Personally, the apex of Topps baseball was indeed the run between 1975 and 1978. Those four sets were, and still are, just magic to me. The colors of 1975 and 1976, along with the clean designs from 1977 and 1978 made these sets my favorites to this very day. On top of it all, I was always a sucker for the All-Star cards being the players' regular issue card. I'm sure many would disagree with me here, but I never liked separate All-Star cards for players. I always felt that when you pulled a player's card from a pack, and saw that "All-Star" designation on the card, it was awesome to turn to the back to see the very stats that made them an "All-Star" to begin with. That run of regular issue All-Star cards from 1975-1981 will be examined further in the near future, sort of a sub-set of articles actually. But for the near future, allow me to jump right into the cards of that crazy decade that burned themselves into my brain and have stuck with me all these years…

Topps 1976 #300 Johnny Bench.
Where do I even begin with what is my all-time favorite baseball card? First off, can a man actually be "in love" with a piece of cardboard? Ever since I pulled one of these our of a wax pack when I was seven years old, I was mesmerized.
What a bad-ass look on his face, standing there with an inexplicable dust-cloud hovering around him at home plate. This was a time when the Big Red Machine was terrorizing everyone on their way to two straight championships, including a sweep in the World Series that very year of my beloved Yankees.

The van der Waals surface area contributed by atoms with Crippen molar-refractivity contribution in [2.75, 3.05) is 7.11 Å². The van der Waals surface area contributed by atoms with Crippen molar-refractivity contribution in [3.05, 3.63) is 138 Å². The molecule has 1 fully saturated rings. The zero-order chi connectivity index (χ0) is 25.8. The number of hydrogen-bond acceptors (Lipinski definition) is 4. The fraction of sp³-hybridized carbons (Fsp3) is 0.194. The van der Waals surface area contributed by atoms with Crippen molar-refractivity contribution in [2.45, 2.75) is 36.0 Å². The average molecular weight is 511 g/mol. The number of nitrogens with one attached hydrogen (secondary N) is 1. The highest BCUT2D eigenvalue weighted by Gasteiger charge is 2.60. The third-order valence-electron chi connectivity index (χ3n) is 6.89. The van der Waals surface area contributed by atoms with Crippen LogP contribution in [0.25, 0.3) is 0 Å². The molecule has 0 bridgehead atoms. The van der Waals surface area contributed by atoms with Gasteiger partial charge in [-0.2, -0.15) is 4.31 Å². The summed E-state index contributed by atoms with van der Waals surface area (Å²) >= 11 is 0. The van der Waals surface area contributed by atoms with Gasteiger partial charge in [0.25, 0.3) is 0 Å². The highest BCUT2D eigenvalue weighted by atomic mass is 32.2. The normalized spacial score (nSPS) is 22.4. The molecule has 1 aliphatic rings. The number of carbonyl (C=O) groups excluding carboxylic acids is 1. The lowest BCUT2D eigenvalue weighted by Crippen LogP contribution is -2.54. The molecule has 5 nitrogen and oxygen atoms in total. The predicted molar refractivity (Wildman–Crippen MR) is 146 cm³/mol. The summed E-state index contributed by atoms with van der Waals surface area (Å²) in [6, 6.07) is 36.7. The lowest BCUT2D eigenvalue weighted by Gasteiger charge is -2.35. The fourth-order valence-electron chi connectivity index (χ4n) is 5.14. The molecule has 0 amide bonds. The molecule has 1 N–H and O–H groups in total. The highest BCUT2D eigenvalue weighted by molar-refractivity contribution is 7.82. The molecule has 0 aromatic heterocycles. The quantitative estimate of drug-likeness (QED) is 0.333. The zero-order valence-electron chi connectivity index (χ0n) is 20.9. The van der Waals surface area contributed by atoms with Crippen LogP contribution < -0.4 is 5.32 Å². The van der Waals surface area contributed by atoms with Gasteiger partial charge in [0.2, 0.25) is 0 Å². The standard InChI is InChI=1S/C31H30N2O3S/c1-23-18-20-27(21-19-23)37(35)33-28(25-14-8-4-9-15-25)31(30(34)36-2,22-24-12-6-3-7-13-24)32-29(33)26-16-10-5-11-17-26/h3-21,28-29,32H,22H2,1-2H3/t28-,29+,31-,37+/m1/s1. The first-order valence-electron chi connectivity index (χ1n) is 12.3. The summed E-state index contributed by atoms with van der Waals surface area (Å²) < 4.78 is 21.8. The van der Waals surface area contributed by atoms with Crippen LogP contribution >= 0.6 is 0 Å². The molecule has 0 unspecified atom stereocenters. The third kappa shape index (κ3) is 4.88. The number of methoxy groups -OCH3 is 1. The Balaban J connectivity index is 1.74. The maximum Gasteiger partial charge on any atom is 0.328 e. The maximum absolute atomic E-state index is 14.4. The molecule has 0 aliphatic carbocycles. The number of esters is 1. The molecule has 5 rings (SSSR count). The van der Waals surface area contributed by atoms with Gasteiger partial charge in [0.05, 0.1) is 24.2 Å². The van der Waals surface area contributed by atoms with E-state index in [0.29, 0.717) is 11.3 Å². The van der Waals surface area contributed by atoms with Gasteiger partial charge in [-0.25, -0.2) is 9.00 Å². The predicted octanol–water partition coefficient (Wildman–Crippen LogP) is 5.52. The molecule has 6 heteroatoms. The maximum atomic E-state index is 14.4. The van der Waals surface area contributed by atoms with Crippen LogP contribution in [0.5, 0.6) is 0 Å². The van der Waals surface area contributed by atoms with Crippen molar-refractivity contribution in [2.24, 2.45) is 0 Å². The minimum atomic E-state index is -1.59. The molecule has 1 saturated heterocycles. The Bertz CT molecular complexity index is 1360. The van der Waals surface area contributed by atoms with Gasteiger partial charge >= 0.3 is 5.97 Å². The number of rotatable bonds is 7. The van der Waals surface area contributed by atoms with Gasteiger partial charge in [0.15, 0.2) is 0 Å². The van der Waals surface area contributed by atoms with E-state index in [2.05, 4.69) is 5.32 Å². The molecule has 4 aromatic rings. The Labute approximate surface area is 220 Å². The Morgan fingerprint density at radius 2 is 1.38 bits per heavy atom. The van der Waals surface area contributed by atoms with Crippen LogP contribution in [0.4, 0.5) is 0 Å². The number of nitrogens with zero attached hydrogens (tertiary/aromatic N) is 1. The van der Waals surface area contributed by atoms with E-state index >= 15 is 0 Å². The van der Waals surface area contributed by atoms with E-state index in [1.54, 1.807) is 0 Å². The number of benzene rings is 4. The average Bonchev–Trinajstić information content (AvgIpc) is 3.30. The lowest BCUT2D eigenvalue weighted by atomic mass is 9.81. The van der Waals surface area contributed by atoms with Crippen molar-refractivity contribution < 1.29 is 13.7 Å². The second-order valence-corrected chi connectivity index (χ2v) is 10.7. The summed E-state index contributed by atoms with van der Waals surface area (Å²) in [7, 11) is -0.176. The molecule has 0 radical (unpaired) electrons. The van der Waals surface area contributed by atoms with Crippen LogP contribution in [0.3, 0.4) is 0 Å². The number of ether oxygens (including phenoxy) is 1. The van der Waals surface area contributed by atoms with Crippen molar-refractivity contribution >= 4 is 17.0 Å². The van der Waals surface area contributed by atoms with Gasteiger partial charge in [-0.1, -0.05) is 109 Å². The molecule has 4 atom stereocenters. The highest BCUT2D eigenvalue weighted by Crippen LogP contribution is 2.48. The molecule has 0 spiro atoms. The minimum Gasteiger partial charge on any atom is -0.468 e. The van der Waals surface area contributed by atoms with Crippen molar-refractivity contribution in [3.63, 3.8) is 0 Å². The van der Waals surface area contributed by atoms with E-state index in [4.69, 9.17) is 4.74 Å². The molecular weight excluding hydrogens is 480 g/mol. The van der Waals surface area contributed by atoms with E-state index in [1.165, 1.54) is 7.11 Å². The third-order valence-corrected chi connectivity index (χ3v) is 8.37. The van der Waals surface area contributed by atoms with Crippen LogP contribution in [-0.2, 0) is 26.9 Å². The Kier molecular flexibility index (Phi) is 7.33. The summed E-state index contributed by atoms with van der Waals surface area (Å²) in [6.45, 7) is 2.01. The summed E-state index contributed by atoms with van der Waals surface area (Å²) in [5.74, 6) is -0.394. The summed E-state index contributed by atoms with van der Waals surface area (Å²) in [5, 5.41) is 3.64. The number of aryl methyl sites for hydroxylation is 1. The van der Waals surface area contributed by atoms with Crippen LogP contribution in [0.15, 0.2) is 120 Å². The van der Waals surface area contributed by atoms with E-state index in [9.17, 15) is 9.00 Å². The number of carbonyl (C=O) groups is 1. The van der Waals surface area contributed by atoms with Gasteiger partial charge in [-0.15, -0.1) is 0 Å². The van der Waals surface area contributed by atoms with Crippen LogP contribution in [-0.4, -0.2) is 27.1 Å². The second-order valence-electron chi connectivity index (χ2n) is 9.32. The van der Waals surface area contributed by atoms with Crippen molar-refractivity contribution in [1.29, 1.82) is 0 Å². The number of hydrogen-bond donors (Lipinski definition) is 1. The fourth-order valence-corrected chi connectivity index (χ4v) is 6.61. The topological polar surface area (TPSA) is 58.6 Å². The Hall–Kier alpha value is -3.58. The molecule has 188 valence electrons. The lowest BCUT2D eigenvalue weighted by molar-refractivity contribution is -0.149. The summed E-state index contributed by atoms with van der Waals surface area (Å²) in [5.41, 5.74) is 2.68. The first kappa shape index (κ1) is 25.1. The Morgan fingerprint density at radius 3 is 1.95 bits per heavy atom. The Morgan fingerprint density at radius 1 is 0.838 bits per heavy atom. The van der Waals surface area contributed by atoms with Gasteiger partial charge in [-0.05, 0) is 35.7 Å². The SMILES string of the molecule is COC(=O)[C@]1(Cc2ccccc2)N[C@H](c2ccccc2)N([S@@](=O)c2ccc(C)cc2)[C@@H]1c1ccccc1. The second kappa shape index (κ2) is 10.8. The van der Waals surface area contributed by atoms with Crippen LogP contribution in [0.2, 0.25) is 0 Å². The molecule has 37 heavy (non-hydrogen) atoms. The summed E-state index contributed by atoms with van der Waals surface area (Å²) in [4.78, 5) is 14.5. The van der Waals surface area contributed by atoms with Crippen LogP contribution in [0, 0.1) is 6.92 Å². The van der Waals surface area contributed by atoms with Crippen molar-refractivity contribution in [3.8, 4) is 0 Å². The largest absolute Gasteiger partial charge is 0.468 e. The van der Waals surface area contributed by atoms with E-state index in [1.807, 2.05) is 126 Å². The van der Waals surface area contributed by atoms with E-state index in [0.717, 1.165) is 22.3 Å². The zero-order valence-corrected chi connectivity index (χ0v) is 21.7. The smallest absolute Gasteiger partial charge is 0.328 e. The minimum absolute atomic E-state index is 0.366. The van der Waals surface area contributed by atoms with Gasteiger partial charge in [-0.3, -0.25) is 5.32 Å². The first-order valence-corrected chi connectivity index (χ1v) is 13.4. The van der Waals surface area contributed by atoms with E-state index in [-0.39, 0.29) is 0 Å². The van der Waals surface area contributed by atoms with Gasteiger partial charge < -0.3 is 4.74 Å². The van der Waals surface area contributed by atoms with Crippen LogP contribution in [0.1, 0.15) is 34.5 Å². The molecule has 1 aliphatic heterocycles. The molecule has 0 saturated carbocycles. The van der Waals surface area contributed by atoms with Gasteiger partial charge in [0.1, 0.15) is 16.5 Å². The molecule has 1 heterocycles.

Yeah Pete Rose may have been the hard-nosed leader of this juggernaut, but looking at this card always made me this Bench was one dude not to mess with!
The photograph, the cropping, the overall coloration in the card's design, and of course the "All-Star" designation screaming out to you on the lower left, this card has it all, and it's held up in my eyes all these years later.
Simply a classic baseball card.


  1. Glad to hear you're keeping on keepin' on! I look forward to this blog every morning! I myself have made it a passion to "remix" some of my favorite Reds and Bengals cards and so I understand your passion too. If there's any way to add an image to this comment I would post my "remix" of the 1976 Bench card...not that it could ever be any better than the original.

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  3. Thanks for the great blog. I check it almost every day, but even if I miss a couple days I always go back. I have seen all 900 posts and there is never a bad one.

  4. Same here. Been on here daily for over a year if not longer.

    The JB card is a great one for sure. What caught my on is that he is wearing the home whites. The 1973 and 1974 sets had several Reds players using pictures taken at Riverfront which was unusual. I think the 1974 Joe Morgan card is from the 1972 World Series since several A's players can be seen in the "yellowed-out" background. So I am wondering when this one may have been taken. Maybe the 1975 Playoffs? Or something older?

    Keep up the good work Gio.

  5. Congrats on the900. One of my first reads everyday.

  6. This site has become a morning habit of mine. Keep up the good work!

  7. One of favorite sites and part of my daily power rotation of sites to check out. Led me to working with you on the 1976 project which has been absolutely fantastic!!

  8. Congrats on the milestone! You do do great job of consistently churning out interesting posts/cards.